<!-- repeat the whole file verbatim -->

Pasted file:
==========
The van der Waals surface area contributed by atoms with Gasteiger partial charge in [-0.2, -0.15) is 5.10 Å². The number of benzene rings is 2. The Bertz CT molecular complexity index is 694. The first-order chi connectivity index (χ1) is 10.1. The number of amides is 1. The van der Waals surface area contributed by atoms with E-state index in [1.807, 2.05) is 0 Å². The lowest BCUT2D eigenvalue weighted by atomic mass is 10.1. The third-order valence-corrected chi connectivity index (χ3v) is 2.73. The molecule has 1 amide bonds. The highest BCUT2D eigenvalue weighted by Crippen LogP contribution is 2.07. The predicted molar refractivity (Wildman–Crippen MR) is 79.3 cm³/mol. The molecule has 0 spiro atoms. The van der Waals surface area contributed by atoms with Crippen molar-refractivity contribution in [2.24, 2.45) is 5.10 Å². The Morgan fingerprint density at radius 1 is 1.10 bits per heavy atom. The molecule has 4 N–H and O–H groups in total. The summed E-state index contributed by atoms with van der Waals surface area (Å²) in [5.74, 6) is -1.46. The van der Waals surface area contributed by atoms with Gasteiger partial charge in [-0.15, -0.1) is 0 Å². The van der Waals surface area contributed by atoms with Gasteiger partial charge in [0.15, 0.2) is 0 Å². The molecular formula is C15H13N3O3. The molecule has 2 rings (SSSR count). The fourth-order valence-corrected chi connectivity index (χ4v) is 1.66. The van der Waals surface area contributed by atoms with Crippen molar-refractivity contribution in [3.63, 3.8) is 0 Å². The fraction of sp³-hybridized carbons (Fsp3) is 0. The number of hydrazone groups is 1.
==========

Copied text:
The van der Waals surface area contributed by atoms with Gasteiger partial charge in [-0.2, -0.15) is 5.10 Å². The number of benzene rings is 2. The Bertz CT molecular complexity index is 694. The first-order chi connectivity index (χ1) is 10.1. The number of amides is 1. The van der Waals surface area contributed by atoms with E-state index in [1.807, 2.05) is 0 Å². The lowest BCUT2D eigenvalue weighted by atomic mass is 10.1. The third-order valence-corrected chi connectivity index (χ3v) is 2.73. The molecule has 1 amide bonds. The highest BCUT2D eigenvalue weighted by Crippen LogP contribution is 2.07. The predicted molar refractivity (Wildman–Crippen MR) is 79.3 cm³/mol. The molecule has 0 spiro atoms. The van der Waals surface area contributed by atoms with Crippen molar-refractivity contribution in [2.24, 2.45) is 5.10 Å². The Morgan fingerprint density at radius 1 is 1.10 bits per heavy atom. The molecule has 4 N–H and O–H groups in total. The summed E-state index contributed by atoms with van der Waals surface area (Å²) in [5.74, 6) is -1.46. The van der Waals surface area contributed by atoms with Gasteiger partial charge in [-0.15, -0.1) is 0 Å². The van der Waals surface area contributed by atoms with Gasteiger partial charge in [0.15, 0.2) is 0 Å². The molecular formula is C15H13N3O3. The molecule has 2 rings (SSSR count). The fourth-order valence-corrected chi connectivity index (χ4v) is 1.66. The van der Waals surface area contributed by atoms with Crippen molar-refractivity contribution in [3.63, 3.8) is 0 Å². The fraction of sp³-hybridized carbons (Fsp3) is 0. The number of hydrazone groups is 1.